I agree. One of my classmates at OHSU and I wrote a research paper on the use of the internet to educate college students(a high risk group for bad food prep behavior, thus FB illness) about safe storage, handling and preparation of food. The information is simple and straightforward and has been formatted by many groups- it is just not getting disseminated.

  • Bix

    Those are interesting statistics, about the popularity of raw cookie dough.
    Nestle needs to be careful in what they say. They’re already at risk of losing their raw cookie dough market. They might not want to alienate consumers more by denigrating them.
    John makes a good point about cross contamination. Liked this: “there aren’t enough disposable gloves on this globe to enable me to be 100% careful.”

  • Steve

    The Bottom Line is what dictate our food safety. As long as it will be cheaper to pay victims or damages compared to the cost of “food safety”, we will have food scare and recall on a regular basis.
    As a consumer, I am always baffled to see that hamburger meat is twice as cheap as some veggies.
    American consumers want cheap food: well, it’s produced cheaply.
    The FDA is a clown and act as a clown, as long as the FDA will not have the power to seriously control and punish the companies that put our lives in jeopardy, nothing will change.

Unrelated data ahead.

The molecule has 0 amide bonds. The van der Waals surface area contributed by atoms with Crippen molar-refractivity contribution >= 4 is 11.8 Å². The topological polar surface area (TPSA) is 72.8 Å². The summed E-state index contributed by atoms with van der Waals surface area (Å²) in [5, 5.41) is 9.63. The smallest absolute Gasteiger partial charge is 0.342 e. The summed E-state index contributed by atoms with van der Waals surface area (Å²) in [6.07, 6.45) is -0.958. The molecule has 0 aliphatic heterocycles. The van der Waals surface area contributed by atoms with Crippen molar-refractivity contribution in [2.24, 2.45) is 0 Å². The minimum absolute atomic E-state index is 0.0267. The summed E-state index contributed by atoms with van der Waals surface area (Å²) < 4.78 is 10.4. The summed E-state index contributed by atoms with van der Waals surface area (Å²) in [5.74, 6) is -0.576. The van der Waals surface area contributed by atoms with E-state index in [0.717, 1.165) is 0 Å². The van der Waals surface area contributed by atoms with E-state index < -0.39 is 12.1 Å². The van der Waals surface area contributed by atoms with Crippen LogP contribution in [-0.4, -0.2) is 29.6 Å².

• vcinbc

    It’s not ‘blaming the victims’ – it’s educating the public so that a PREVENTABLE illness can be prevented! Yes, this is a very unfortunate situation and e.coli should be kept out of the dough. But if you knew there was a small chance there could be e.coli (ditto if you undercook burgers) and you let your kid eat the cookie dough… Whatever happened to taking responsibility for one’s actions?

  • Debi

    I hope that the mom you are discussing has washed her hands prior to handling the raw dough and after. That in itself would prevent cross contamination. We need to be mindful of washing our hands before handling food and when going between raw foods and meats etc. This isn’t tough to do. People need to practice basic sanitation. Washing hands, covering your mouth when you sneeze or cough and washing your hands again. Gloves? I don’t particularly want latex coming in contact with my food.

  • MDF

    I agree with vcinbc. Eating raw cookie dough is an assumed risk. In some areas (such as raw milk cheese), our food safety laws are even excessive. This isn’t an issue of safety, but information. It’s not blaming the victim to expect people to practice common sense.

  • Kate